Texas added 75,100 nonfarm jobs in November, the ninth consecutive month of job growth, and total employment finally surpassed the high-water mark set before the pandemic arrived almost two years ago.
The state reported 12.998 million jobs in November, about 28,000 more than in February 2020, according to data from the Texas Workforce Commission.
The state’s seasonally adjusted unemployment rate fell to 5.2%, a decline of 0.2 percentage points from October, the commission said. Just before the pandemic, in February 2020, Texas’ unemployment rate was 3.7%.
The state reported job gains in all major categories in November. Professional and business services, which have often led the recovery, added 22,900 positions.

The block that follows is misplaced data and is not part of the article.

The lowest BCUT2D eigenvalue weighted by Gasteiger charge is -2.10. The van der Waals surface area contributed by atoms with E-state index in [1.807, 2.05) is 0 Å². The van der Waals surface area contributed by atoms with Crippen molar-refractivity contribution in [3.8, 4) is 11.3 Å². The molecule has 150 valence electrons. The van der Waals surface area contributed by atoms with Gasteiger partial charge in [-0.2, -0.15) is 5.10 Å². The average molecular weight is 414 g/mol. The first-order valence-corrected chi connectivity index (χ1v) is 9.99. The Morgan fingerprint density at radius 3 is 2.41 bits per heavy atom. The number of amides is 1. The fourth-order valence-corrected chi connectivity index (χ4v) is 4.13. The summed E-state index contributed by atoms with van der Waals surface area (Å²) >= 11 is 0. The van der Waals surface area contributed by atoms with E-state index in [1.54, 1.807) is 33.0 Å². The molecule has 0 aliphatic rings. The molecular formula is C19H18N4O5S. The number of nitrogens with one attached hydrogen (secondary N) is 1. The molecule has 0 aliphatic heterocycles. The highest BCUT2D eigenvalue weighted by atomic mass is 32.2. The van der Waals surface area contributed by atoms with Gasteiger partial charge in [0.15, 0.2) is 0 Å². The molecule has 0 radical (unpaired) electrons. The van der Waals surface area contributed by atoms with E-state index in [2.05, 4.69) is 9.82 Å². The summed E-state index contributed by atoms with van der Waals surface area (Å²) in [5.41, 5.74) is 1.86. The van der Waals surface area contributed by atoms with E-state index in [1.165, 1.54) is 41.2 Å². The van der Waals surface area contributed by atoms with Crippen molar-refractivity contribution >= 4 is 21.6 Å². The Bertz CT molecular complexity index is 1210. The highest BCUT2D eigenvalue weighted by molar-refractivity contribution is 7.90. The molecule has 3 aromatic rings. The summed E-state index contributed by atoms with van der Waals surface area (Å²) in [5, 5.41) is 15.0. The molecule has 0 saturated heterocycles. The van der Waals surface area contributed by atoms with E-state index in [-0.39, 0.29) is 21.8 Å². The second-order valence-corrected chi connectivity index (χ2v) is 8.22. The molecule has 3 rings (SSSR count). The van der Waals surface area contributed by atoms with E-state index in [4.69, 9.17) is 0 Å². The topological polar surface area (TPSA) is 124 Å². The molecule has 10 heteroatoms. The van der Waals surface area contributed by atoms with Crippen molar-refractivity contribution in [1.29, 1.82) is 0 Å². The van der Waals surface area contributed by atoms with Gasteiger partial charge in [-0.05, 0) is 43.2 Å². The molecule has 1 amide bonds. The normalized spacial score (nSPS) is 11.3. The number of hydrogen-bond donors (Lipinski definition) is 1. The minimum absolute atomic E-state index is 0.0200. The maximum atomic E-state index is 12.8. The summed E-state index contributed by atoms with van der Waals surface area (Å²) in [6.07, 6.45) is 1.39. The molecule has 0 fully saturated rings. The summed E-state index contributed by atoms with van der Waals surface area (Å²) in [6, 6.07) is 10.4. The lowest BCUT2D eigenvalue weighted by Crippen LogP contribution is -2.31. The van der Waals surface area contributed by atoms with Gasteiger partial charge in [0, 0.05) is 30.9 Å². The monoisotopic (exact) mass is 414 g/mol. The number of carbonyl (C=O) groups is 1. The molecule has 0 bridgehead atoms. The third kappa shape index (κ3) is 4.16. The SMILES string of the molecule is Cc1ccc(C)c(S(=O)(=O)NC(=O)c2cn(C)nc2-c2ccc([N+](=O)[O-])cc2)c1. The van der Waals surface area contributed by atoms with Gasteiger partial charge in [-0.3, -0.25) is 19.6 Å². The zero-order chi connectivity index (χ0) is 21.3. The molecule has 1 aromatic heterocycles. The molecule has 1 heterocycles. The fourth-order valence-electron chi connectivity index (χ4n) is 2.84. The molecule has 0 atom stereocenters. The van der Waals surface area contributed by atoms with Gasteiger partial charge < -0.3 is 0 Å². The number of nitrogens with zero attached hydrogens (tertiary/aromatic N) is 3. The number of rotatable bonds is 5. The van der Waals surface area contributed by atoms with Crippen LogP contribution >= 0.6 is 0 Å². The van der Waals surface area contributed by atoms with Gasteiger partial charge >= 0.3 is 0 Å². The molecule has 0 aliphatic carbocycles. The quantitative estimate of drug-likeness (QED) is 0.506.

Leisure and hospitality, which includes the hard-hit restaurant and hotel industry, added 12,500 jobs. Financial activities, a strength of the Dallas-Plano-Irving metro division, had 9,300 net additions.
Mining and logging, which includes the rebounding oil and gas business, added 3,700 positions. And construction added 3,600, according to the workforce commission.
Government and manufacturing were among the slowest-growing sectors. Government added 1,700 jobs, an increase of 0.1% from October, and manufacturing added 1,700 jobs, an increase of 0.2%, the commission said.
The not seasonally adjusted unemployment rate in Dallas-Plano-Irving fell to 3.9% in November, down from 4.1% in October. Fort Worth-Arlington’s November unemployment rate was 4.0%.
In the combined Dallas-Fort Worth metro, 165,500 people were unemployed last month, a decline of 8,300 from October, not seasonally adjusted.
Amarillo had the lowest not seasonally adjusted unemployment rate among Texas metros at 3.1%, followed by Austin at 3.2%. McAllen’s unemployment rate was 7.7% and Beaumont’s was 7.4%, the commission reported.